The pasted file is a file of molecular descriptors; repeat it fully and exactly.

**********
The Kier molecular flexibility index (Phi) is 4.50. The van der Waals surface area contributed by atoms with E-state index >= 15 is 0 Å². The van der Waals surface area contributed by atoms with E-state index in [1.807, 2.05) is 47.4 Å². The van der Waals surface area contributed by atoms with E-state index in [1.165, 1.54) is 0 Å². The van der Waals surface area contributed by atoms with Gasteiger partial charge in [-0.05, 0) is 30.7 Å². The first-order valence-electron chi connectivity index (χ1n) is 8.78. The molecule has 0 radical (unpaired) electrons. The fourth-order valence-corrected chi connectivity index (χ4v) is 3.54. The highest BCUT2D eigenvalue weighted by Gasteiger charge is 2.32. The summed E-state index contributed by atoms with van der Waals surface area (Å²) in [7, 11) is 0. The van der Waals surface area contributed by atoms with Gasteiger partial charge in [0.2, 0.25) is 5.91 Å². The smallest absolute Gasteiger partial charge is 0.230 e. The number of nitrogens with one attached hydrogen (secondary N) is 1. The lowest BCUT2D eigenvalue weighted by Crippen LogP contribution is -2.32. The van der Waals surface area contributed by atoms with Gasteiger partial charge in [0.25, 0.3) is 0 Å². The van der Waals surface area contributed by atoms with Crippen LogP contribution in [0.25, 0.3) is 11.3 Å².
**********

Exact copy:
The Kier molecular flexibility index (Phi) is 4.50. The van der Waals surface area contributed by atoms with E-state index >= 15 is 0 Å². The van der Waals surface area contributed by atoms with E-state index in [1.807, 2.05) is 47.4 Å². The van der Waals surface area contributed by atoms with E-state index in [1.165, 1.54) is 0 Å². The van der Waals surface area contributed by atoms with Gasteiger partial charge in [-0.05, 0) is 30.7 Å². The first-order valence-electron chi connectivity index (χ1n) is 8.78. The molecule has 0 radical (unpaired) electrons. The fourth-order valence-corrected chi connectivity index (χ4v) is 3.54. The highest BCUT2D eigenvalue weighted by Gasteiger charge is 2.32. The summed E-state index contributed by atoms with van der Waals surface area (Å²) in [7, 11) is 0. The van der Waals surface area contributed by atoms with Gasteiger partial charge in [0.2, 0.25) is 5.91 Å². The smallest absolute Gasteiger partial charge is 0.230 e. The number of nitrogens with one attached hydrogen (secondary N) is 1. The lowest BCUT2D eigenvalue weighted by Crippen LogP contribution is -2.32. The van der Waals surface area contributed by atoms with Gasteiger partial charge in [0.25, 0.3) is 0 Å². The van der Waals surface area contributed by atoms with Crippen LogP contribution in [0.25, 0.3) is 11.3 Å².